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Article

Mow the Grass at the Mouse’s Peril: Diversity of Small Mammals in Commercial Fruit Farms

Nature Research Centre, Akademijos 2, LT 08412 Vilnius, Lithuania
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Animals 2019, 9(6), 334; https://doi.org/10.3390/ani9060334
Received: 22 April 2019 / Revised: 27 May 2019 / Accepted: 5 June 2019 / Published: 8 June 2019
(This article belongs to the Section Ecology and Conservation)
For the first time in the Baltic countries, small mammal communities were evaluated in commercial orchards and berry plantations to test for the influence of crop type and intensity of agricultural practices. Out of ten species registered in the fruit farms, the most dominant were common vole and striped field mouse, confirming the spread of the latter species in the country. Small mammal diversity and abundance were not dependent on crop type but decreased in line with the intensity of agricultural practices, not being found in the most intensively cultivated farms. Unexpectedly, small mammal diversity in apple orchards exceeded the diversities found in most types of forests and was significantly higher than in crop fields.
Small mammals are not only pests but also an important part of agricultural ecosystems. The common vole is a reference species for risk assessment of plant protection products in the European Union, but no data about the suitability of the species in the Baltic countries are present so far. Using the snap-trap line method, we evaluated species composition, abundance, and diversity of small mammal communities in commercial orchards and berry plantations in Lithuania, testing the predictions that (i) compared with other habitats, small mammal diversity in fruit farms is low, and (ii) the common vole is the dominant species. The diversity of small mammals was compared with control habitats and the results of investigations in other habitats. Out of ten small mammal species registered, the most dominant were common vole and striped field mouse. Small mammal diversity and abundance increased in autumn and decreased in line with the intensity of agricultural practices but were not dependent on crop type. In the most intensively cultivated fruit farms, small mammals were not found. The diversity of small mammal communities in fruit farms was significantly higher than in crop fields and exceeded the diversities found in most types of forests except those in rapid succession. View Full-Text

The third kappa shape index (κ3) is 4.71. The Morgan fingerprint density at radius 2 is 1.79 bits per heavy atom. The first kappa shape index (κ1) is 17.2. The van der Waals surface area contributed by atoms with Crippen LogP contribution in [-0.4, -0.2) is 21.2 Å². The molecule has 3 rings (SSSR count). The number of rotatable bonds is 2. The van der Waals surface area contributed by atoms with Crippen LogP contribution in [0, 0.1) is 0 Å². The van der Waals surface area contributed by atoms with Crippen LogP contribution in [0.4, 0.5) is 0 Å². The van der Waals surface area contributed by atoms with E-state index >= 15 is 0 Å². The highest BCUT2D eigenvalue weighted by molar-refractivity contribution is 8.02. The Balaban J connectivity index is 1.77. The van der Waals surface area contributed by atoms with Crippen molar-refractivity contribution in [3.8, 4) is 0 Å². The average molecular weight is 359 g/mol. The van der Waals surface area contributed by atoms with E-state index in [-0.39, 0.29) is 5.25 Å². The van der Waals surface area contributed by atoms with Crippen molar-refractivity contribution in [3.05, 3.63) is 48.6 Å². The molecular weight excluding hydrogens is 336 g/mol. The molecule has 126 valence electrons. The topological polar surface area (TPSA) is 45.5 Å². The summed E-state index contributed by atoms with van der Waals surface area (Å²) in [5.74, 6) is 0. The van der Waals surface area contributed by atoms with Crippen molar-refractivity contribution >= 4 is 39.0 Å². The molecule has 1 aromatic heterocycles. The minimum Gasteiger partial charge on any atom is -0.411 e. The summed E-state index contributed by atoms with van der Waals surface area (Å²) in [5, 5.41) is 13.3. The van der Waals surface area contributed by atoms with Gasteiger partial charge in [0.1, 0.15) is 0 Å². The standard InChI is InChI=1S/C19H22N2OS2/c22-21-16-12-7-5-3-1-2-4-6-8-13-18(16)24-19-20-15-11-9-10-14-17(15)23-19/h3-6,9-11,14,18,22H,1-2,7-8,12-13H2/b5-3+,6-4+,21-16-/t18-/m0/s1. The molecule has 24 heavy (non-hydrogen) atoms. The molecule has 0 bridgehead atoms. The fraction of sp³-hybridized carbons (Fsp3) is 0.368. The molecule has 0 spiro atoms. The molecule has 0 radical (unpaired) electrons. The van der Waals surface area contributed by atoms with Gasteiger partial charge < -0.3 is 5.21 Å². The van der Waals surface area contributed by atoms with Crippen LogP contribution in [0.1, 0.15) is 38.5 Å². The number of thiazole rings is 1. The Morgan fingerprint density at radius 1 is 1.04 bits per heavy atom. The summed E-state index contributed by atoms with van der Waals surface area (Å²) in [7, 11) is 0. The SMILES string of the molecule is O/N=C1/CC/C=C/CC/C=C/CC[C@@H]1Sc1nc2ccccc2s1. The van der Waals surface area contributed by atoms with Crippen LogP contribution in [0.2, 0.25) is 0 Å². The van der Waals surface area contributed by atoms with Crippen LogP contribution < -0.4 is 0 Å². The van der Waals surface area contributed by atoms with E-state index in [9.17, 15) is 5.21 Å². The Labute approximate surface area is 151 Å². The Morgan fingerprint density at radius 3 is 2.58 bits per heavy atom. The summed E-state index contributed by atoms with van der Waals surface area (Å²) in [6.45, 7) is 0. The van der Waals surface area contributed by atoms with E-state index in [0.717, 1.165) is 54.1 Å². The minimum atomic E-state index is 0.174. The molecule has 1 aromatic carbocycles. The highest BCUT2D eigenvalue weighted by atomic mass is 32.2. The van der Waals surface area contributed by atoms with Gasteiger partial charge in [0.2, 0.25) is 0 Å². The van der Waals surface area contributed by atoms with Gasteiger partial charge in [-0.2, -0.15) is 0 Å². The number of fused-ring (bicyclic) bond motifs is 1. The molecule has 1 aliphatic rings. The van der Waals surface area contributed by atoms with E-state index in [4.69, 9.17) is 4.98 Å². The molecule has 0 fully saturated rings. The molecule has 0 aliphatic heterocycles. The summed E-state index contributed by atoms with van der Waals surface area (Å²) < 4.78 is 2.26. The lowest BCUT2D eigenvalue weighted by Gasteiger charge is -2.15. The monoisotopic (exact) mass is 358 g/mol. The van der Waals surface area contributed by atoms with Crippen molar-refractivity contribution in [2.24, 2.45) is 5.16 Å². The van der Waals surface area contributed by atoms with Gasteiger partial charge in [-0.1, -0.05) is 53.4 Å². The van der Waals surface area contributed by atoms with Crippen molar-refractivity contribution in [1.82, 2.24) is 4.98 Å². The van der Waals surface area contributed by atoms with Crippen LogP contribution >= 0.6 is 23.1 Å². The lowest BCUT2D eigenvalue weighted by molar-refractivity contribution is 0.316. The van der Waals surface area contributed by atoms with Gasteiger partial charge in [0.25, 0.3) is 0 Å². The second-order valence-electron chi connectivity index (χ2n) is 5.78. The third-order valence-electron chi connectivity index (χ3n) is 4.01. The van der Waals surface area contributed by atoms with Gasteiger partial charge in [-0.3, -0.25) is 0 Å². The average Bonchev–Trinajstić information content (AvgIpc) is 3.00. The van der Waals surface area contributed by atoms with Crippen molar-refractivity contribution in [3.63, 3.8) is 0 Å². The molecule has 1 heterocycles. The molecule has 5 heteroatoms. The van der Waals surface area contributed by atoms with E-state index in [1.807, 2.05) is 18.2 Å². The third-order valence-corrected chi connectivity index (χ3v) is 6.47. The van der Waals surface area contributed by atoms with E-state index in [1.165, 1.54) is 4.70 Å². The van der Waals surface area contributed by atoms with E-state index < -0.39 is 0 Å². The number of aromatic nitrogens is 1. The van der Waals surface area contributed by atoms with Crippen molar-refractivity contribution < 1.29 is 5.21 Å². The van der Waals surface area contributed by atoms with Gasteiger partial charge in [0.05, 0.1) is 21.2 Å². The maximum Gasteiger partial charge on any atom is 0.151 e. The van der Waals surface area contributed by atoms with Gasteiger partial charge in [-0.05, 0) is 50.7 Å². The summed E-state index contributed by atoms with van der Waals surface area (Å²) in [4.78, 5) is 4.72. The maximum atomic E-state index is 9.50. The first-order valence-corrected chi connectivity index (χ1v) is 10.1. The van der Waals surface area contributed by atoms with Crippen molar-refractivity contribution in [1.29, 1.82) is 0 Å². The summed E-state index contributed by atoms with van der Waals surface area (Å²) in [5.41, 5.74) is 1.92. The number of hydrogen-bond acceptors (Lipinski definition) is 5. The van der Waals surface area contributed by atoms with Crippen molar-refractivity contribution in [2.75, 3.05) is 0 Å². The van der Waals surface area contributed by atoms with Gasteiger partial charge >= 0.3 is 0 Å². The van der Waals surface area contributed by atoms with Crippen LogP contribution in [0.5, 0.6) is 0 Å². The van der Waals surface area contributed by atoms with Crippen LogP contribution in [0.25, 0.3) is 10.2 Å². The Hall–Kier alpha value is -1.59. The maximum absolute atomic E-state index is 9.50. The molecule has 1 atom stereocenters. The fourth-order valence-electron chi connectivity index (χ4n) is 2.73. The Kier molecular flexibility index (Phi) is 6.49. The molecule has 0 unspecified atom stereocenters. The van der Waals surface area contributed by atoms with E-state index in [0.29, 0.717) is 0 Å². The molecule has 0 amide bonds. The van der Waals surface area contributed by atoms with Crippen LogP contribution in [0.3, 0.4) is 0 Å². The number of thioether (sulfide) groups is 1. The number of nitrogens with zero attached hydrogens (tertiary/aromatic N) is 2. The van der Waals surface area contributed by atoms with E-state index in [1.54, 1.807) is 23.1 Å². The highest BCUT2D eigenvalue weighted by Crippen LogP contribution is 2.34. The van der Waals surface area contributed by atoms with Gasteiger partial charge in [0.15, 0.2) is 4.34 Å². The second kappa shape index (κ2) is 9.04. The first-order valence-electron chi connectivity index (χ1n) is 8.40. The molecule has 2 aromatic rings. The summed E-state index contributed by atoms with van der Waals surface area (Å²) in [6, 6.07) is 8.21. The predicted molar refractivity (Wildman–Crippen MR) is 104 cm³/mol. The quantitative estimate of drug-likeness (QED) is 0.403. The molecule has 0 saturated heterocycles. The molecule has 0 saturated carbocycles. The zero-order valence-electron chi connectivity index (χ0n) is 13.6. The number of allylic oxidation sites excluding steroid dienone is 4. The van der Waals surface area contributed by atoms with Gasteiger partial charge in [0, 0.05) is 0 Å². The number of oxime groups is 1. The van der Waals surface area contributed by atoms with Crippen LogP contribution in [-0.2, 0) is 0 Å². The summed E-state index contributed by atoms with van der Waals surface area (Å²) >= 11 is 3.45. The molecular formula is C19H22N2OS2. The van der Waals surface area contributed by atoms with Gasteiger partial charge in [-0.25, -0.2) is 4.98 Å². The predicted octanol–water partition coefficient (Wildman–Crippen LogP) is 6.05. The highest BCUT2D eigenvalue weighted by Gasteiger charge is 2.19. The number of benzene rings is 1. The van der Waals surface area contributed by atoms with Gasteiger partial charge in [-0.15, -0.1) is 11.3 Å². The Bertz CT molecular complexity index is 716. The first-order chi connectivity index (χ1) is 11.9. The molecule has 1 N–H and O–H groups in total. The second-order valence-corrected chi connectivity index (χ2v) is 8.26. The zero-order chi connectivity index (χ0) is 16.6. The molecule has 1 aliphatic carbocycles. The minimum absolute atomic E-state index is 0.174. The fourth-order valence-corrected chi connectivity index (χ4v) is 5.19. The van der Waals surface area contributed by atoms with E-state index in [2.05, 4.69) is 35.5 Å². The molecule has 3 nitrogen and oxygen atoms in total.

Keywords: small mammals; commercial fruit farms; diversity; dominance; relative abundance; agricultural practices small mammals; commercial fruit farms; diversity; dominance; relative abundance; agricultural practices
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MDPI and ACS Style

Balčiauskas, L.; Balčiauskienė, L.; Stirkė, V. Mow the Grass at the Mouse’s Peril: Diversity of Small Mammals in Commercial Fruit Farms. Animals 2019, 9, 334. https://doi.org/10.3390/ani9060334

AMA Style

Balčiauskas L, Balčiauskienė L, Stirkė V. Mow the Grass at the Mouse’s Peril: Diversity of Small Mammals in Commercial Fruit Farms. Animals. 2019; 9(6):334. https://doi.org/10.3390/ani9060334

Chicago/Turabian Style

Balčiauskas, Linas, Laima Balčiauskienė, and Vitalijus Stirkė. 2019. "Mow the Grass at the Mouse’s Peril: Diversity of Small Mammals in Commercial Fruit Farms" Animals 9, no. 6: 334. https://doi.org/10.3390/ani9060334

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